Cooperative starts Sauvignon harvest (at last)

A notice outside the Aspiran Cooperative announcing the start of the Sauvignon harvest, 4th September 2013. The caves at Aspiran and Puilacher will receive all the grapes over 4 days from 195 hectares in the central Hérault valley.

The estimate is 400 Tonnes a day which will give Clochers et Terroirs the equivalent of well over 2 million bottles of wine equating to a yield of 80 hectolitres/hectare (seems high to me as an independent grower fanatic).

There is a reminder to add metabisulphite (E223 or E224) so this won't be vin naturel sans soufre.

Thursday, 22 August 2013

Enviromental graffiti

OK, this isn't a Banksy but the message is worthwhile.

Tuesday, 13 August 2013

Sculptures in the vines near Montagnac

The vignerons around Montagnac (Hérault valley Picpoul country) have placed 14 commissioned statutes amongst the vineyards and garrigue in the scenic hills south of the town. The Cave Coopertive is the starting point and car park and they will issue a map for a self-guided walk, either a 15 Km circuit to do the lot or a shorter option that takes in 7. Alternatively, various guided walks are on offer for a small fee that includes a wine tasting, but you need to bring a pack lunch or go hungry. For details see

The scenery is most spectacular in spring or after autumn rains when the flora is lusher and flowers bloom. By chance, we covered part of the route on a "Rando Bio" that involved a circuit from nearby Castelnau-de-Guers with several stops to fit in breakfast, refreshments and lunch. The wine served was nearby Organic Abbaye de Valmagne in Bib which worked very well as an outdoor quaffing all rounder. I've always found their bottled wines, especially the more prestigious ones, a bit dull so things could be on the up. As an aside the Abbey itself is well worth a visit.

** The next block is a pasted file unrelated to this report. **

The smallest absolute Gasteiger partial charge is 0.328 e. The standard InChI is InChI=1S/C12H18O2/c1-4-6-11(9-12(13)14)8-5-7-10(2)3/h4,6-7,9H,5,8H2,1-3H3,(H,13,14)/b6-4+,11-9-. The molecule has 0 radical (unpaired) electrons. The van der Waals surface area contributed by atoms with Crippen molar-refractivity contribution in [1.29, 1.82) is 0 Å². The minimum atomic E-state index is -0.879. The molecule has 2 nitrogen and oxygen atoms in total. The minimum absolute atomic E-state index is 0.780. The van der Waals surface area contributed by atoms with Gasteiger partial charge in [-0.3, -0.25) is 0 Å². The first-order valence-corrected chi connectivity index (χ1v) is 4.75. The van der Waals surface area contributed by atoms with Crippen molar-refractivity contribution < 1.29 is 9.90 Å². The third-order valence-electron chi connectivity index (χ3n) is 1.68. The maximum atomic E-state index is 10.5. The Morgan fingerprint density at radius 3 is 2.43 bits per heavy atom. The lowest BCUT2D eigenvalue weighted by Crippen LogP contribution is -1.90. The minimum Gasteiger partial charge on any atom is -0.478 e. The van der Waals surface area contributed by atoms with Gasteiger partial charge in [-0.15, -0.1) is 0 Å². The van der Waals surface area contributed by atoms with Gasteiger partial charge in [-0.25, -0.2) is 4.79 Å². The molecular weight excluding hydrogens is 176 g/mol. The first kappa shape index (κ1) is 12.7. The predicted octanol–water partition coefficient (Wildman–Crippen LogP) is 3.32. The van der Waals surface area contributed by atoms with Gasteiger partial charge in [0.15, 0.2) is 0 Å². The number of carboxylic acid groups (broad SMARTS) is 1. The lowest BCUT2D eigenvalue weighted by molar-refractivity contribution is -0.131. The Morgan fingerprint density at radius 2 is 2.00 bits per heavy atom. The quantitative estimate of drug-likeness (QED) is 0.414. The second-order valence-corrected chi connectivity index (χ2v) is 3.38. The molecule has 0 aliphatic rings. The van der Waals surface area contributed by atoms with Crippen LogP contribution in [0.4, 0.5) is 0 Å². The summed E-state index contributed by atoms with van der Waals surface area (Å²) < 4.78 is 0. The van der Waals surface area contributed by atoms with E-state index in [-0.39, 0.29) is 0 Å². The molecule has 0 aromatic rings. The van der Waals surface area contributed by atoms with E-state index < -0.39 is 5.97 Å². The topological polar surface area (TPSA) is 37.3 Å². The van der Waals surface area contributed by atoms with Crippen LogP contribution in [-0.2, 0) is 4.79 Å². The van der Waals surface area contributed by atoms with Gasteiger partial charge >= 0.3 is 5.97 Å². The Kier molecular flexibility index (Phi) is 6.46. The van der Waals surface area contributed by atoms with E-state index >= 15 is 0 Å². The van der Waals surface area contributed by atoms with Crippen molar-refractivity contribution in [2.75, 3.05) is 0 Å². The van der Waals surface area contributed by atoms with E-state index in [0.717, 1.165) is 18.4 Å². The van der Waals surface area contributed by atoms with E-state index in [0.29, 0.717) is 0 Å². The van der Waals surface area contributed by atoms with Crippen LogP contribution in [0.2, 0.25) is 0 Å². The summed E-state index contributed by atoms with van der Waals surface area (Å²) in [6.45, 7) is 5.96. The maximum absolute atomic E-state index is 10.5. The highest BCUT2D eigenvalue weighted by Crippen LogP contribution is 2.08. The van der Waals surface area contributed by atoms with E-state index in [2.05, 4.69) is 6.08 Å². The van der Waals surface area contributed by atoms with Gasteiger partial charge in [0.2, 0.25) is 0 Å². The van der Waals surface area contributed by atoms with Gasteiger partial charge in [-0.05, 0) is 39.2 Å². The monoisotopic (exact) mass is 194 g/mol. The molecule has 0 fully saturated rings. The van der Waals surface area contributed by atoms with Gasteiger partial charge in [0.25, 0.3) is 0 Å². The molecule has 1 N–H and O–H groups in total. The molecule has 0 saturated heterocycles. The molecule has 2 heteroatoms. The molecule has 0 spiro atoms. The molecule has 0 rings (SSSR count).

Postscript September 2013. An early autumn charity walk for cancer support covered more of the route and statues and I can confirm this is a good time of year to visit. Advice picked up from several others is that the initial walk from Montagnac Co-op is the least interesting and to save time/energy drive up one of the paved roads to join the route in the hills.

Thursday, 8 August 2013

Languedoc-Roussillon Wine Course in London

I received this by email from the drinks business - the link takes you to more information. I hope it goes well, looks like there's enough time to get really in depth. Here is a full list of dates.

September 09 - September 10, 9:30am - 5:00pm, at London
September 30 - October 01, 9:30am - 5:00pm, at New York
October 17 - October 18, 9:30am - 5:00pm, at Los Angeles
October 24 - October 25, 9:30am - 5:00pm, at Languedoc-Roussillon

Apparently Matthew Stubbs MV works at Domaine Gayda in the Aude so will obviously have on-the-spot knowledge.

Wednesday, 3 July 2013

2013 Vintage prospects

Most wine lovers will know that the spring of 2013 has been harsh to agriculture with rain, floods, late frosts and up/down temperatures causing problems. Mid-May saw vines in parts of Burgundy covered by fresh snow and devastating hail swathed along the Loire.